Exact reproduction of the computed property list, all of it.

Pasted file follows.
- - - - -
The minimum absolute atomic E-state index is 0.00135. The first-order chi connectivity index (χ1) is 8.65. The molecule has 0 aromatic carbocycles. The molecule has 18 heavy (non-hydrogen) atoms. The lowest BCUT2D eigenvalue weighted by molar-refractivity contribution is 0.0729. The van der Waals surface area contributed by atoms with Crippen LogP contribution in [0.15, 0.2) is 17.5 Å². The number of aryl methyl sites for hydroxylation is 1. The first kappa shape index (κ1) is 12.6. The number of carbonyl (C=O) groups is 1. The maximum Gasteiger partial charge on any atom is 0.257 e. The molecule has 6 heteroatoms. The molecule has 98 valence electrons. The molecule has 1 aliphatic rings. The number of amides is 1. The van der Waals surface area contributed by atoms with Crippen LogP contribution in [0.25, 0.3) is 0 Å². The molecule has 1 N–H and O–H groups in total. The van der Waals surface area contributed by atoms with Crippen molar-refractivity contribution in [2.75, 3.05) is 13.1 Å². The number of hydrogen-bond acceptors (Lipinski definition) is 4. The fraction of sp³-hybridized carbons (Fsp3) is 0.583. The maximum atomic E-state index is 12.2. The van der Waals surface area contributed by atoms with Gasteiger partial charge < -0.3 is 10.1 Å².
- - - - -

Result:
The minimum absolute atomic E-state index is 0.00135. The first-order chi connectivity index (χ1) is 8.65. The molecule has 0 aromatic carbocycles. The molecule has 18 heavy (non-hydrogen) atoms. The lowest BCUT2D eigenvalue weighted by molar-refractivity contribution is 0.0729. The van der Waals surface area contributed by atoms with Crippen LogP contribution in [0.15, 0.2) is 17.5 Å². The number of aryl methyl sites for hydroxylation is 1. The first kappa shape index (κ1) is 12.6. The number of carbonyl (C=O) groups is 1. The maximum Gasteiger partial charge on any atom is 0.257 e. The molecule has 6 heteroatoms. The molecule has 98 valence electrons. The molecule has 1 aliphatic rings. The number of amides is 1. The van der Waals surface area contributed by atoms with Crippen LogP contribution in [0.25, 0.3) is 0 Å². The molecule has 1 N–H and O–H groups in total. The van der Waals surface area contributed by atoms with Crippen molar-refractivity contribution in [2.75, 3.05) is 13.1 Å². The number of hydrogen-bond acceptors (Lipinski definition) is 4. The fraction of sp³-hybridized carbons (Fsp3) is 0.583. The maximum atomic E-state index is 12.2. The van der Waals surface area contributed by atoms with Gasteiger partial charge < -0.3 is 10.1 Å².